Young Investors Must Put Career First

NEW BERLIN, Ill. ( TheStreet) -- As you begin your career, you're probably inundated with messages about how you should begin setting money aside in your company's 401(k) or other retirement plan, along with admonitions to start an emergency fund, set aside money to buy a house and even think about the little ones that come along and their eventual college expenses.

And of course all of this saving and investing competes for a limited paycheck. You're doing well to just get the rent and car payments paid on time, and everyone around you thinks you should be putting half your paycheck into savings!

If you're required to be at your desk at 8 a.m., get there at 7:30 a.m. and use the time to get ahead at work. Your career is your most powerful investment you can make.

This article isn't about all of that. Though those things are important, there's another category of investment you may not have thought about that is probably more important in the long run than any of the traditional activities -- and will likely provide you with the means to attend successfully to those other categories.

Your career is your most powerful investment you can make. Properly attended to, your career can provide you with an ever-increasing salary that will help you with most all financial aspects of your life. A well-developed set of working skills will pay off in your job as well as help weather the most dire situations. Here are a few areas that are important to invest your time:

Current job
There is always a way to enhance your standing at work. If you're required to be at your desk at 8 a.m., get there at 7:30 a.m. And when you get there, be careful to not spend the extra time simply making coffee, checking your favorite websites or gossiping with your co-workers; use the extra time to complete a project early or compile that report your boss has been asking for.

When the gang from the office has plans to go out for a cocktail Friday afternoon, don't leave early ... spend some time planning those extra things you'll take on in your early moments for next week. Then go join the gang and blow off a little steam. Just don't overdo it: You want to make yourself noticed at work, but not for how many shots you can do.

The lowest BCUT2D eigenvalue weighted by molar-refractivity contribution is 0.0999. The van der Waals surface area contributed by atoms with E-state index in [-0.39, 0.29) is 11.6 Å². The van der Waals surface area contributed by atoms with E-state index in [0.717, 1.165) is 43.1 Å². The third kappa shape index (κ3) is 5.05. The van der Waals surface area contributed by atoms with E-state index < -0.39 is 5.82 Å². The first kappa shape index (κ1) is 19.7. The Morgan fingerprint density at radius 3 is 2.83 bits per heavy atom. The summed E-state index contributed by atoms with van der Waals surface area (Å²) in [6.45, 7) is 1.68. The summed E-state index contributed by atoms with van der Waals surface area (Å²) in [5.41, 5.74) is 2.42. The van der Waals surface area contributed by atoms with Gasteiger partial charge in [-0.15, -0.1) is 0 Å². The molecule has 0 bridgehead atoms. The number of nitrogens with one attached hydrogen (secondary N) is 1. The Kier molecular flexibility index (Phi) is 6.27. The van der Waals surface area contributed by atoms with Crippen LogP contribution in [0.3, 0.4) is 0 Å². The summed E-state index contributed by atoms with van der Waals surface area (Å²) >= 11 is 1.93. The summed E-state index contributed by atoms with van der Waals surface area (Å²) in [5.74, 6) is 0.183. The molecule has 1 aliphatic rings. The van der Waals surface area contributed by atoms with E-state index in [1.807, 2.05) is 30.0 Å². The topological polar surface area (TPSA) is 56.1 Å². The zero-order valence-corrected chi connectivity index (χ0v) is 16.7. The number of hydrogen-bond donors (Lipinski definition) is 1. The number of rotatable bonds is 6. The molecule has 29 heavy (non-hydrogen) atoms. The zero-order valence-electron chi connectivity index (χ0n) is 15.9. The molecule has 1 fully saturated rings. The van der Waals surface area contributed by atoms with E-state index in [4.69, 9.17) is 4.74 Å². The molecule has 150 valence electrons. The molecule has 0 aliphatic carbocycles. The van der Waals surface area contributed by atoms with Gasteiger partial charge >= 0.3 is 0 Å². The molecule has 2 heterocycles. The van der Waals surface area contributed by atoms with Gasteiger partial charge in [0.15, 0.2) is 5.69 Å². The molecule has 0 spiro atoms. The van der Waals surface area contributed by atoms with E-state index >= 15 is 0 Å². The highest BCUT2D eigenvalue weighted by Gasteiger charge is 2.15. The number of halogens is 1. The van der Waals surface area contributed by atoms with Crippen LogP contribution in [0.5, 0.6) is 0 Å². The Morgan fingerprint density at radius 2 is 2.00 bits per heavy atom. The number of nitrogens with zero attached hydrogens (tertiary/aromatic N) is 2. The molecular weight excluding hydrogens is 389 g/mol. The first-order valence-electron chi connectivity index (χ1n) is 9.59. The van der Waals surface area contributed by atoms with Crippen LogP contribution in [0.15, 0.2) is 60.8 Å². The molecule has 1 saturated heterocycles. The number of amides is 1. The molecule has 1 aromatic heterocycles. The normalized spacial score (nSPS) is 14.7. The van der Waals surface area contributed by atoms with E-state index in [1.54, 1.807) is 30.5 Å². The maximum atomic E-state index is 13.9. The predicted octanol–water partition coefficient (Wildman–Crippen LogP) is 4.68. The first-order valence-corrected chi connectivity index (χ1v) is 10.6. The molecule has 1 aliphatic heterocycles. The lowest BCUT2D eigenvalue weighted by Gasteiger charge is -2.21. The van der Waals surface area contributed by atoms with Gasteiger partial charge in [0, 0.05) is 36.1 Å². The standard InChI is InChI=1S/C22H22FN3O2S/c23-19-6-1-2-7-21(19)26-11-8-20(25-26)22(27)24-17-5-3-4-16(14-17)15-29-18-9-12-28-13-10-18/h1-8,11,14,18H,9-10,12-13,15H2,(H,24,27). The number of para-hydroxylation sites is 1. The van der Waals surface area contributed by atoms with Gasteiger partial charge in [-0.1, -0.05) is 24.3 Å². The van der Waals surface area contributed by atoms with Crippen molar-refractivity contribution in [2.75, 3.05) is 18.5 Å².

Over time you will tip the balance in your favor. The boss will need you as much as you need him.

Future jobs
If you're putting extra effort and time into your current job, opportunities will begin to develop for you. Keep your eyes and ears open for them and make sure your boss and others in authority around you know you're open to learning things and taking on additional responsibilities.

You've likely just completed 16 to 20 years of formal education, and you're looking forward to not having to do more ... but you've also probably heard this one before: Education is a lifelong process. You owe it to yourself to continue with your education, but with a full-time job and the rest of your life taking up most of your time, it won't be quite the same as college.

Look into nondegree-related training in areas that will enhance your current job, or begin the process toward an advanced degree (such as a master's, if you have a bachelor's). Or consider looking into other educational pursuits that enhance your balance in life, such as creative endeavors. All education, related to your current career or not, will likely help you in unexpected ways in the future.

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This commentary comes from an independent investor or market observer as part of TheStreet guest contributor program. The views expressed are those of the author and do not necessarily represent the views of TheStreet or its management.

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